Stock Market Illustrates Chinese Central Planning Dilemma
Sometimes we should cut the Chinese central planners some slack. It’s hard to centrally plan an entire economy, especially the stock market. In essence you have to achieve at least two completely contradictory goals at the same time.
Although officials will never admit this to be true, we can only explain the recent actions of the People’s Bank of China and the securities regulators this way.
It seems the encouraging measures have the upper hand for now, as the stock market is now up 121 percent since its low at the beginning of 2014. After the regulators relaxed restrictions on how many trading accounts an individual could open on April. 10, a record 3.25 million new retail broker accounts were opened in the third week of April alone.
The central planners want to have their cake and eat it to. On the one hand, they want to stop a faltering economy and a crashing real estate market by pushing liquidity into the system, which is increasingly not working. They also want to keep people happy in a not ideal economic environment by letting them make money in stocks.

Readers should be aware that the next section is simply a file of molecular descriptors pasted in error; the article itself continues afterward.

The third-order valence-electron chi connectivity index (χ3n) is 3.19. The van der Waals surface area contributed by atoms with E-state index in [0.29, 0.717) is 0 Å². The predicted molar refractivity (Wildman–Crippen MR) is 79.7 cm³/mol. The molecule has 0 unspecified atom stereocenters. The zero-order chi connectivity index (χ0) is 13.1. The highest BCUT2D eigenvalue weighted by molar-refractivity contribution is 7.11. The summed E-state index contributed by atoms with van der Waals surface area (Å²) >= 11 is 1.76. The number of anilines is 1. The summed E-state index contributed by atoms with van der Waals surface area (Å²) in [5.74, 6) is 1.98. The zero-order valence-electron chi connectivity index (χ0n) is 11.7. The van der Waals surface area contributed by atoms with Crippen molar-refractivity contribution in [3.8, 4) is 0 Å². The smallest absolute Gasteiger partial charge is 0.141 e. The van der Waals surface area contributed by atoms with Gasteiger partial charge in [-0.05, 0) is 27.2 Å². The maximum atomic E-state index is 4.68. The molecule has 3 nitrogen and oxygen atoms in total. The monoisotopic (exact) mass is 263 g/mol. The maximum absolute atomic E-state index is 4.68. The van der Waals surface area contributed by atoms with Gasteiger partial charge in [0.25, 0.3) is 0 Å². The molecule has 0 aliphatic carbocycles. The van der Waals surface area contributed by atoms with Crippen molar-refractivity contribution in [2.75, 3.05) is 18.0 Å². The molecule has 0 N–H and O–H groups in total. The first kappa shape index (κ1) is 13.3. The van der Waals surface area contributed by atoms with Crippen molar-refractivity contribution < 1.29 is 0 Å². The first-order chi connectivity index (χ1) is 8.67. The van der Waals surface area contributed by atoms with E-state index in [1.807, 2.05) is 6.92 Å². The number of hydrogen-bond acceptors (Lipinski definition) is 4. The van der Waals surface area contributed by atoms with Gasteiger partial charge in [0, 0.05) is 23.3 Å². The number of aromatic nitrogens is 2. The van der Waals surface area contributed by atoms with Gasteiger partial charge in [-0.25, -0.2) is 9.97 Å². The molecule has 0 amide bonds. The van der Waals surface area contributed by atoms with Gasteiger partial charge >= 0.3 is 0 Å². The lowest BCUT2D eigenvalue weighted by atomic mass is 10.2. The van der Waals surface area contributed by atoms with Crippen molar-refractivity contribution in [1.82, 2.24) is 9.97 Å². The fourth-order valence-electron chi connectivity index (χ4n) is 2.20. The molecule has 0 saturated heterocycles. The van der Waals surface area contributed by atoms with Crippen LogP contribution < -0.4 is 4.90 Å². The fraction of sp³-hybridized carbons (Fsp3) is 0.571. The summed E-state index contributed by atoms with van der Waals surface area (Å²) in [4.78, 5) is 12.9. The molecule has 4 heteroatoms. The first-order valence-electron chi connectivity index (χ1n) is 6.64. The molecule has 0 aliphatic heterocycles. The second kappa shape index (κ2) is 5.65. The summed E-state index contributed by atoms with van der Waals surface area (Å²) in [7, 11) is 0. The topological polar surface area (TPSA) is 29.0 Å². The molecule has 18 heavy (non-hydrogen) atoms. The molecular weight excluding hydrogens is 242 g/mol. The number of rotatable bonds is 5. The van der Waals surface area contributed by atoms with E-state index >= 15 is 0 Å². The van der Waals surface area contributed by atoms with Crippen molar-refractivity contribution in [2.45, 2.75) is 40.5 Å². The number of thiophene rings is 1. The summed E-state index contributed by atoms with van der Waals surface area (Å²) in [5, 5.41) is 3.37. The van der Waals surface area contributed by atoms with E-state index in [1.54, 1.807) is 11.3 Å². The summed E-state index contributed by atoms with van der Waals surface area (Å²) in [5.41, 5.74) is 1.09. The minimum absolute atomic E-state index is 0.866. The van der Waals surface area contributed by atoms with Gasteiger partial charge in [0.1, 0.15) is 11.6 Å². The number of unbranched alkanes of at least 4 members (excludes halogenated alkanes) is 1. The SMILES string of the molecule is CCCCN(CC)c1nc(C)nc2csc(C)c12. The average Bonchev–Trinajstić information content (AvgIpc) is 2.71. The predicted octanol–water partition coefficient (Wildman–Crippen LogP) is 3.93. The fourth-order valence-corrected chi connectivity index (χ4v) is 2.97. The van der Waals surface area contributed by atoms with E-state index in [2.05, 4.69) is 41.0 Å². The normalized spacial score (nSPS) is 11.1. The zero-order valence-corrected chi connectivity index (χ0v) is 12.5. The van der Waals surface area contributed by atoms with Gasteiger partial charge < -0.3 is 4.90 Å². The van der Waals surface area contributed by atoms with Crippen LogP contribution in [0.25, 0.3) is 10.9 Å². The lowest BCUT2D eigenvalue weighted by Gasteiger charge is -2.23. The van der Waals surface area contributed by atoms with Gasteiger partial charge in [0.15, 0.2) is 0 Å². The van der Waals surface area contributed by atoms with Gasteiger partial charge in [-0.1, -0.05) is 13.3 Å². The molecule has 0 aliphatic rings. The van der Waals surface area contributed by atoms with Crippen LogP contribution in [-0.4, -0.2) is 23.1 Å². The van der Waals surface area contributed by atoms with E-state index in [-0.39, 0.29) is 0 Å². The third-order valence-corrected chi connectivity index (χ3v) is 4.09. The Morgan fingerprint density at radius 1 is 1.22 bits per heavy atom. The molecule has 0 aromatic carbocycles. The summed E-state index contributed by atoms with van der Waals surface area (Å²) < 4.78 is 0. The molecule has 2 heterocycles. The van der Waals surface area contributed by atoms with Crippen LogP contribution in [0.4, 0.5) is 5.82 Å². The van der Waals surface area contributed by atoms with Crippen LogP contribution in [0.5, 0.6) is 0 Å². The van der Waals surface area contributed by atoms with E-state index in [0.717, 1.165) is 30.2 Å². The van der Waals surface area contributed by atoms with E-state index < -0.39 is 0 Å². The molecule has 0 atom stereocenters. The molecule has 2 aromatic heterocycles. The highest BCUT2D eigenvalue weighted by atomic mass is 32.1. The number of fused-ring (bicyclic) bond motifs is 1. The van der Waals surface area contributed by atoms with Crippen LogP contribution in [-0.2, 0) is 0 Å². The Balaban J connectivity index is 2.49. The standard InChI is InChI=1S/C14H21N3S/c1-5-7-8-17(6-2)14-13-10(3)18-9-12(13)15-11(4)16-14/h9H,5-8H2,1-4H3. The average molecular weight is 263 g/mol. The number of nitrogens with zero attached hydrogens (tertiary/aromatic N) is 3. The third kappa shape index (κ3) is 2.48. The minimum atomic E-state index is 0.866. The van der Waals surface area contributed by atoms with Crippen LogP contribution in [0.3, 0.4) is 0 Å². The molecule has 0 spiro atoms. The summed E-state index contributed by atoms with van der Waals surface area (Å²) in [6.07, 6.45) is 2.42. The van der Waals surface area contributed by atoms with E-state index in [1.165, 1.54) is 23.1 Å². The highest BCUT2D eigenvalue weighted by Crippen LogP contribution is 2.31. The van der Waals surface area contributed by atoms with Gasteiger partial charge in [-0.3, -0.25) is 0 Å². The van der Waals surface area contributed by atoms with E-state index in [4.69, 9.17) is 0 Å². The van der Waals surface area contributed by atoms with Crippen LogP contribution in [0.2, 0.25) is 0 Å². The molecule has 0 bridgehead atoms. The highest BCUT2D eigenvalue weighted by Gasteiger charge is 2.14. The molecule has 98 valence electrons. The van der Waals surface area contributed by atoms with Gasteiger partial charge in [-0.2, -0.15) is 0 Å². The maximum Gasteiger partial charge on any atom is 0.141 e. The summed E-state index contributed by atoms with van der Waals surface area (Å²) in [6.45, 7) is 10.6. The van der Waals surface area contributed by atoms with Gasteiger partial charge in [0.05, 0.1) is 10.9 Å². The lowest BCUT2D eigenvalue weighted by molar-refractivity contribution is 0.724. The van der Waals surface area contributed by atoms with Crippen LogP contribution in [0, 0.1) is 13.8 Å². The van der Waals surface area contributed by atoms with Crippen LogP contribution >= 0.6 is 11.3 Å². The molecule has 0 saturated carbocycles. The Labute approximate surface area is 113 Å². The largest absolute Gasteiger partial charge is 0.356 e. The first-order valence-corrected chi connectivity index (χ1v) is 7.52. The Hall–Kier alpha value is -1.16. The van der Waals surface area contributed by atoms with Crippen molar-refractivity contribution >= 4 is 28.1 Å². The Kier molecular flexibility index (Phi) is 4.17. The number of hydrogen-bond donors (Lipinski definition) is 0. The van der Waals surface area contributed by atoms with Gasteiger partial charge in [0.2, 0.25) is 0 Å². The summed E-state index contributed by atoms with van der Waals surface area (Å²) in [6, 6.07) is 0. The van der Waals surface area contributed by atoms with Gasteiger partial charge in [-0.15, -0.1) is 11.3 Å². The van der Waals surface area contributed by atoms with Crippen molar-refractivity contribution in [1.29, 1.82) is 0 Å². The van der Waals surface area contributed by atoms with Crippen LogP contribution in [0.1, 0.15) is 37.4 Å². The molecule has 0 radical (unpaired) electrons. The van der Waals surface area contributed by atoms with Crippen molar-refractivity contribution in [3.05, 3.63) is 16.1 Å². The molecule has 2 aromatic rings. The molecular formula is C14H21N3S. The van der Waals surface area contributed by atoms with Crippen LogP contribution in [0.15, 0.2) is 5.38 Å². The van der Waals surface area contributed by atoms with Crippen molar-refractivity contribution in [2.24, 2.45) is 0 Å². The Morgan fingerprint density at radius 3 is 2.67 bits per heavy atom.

However, the central planners in Beijing also know that this speculation party completely devoid of economic fundamentals cannot go on forever, as we last saw in 2007. If it crashes, people will be unhappy.
The Shanghai Composite is currently valued at 17.3 times its forward earnings, compared to a three-year average valuation of 9.7. The S&P 500 index trades at 17.7 times, but the U.S. economy is moving upward, not downward, like the Chinese.
Until that changes, Chinese central planners will have to keep walking the tight rope between too much and too little speculation.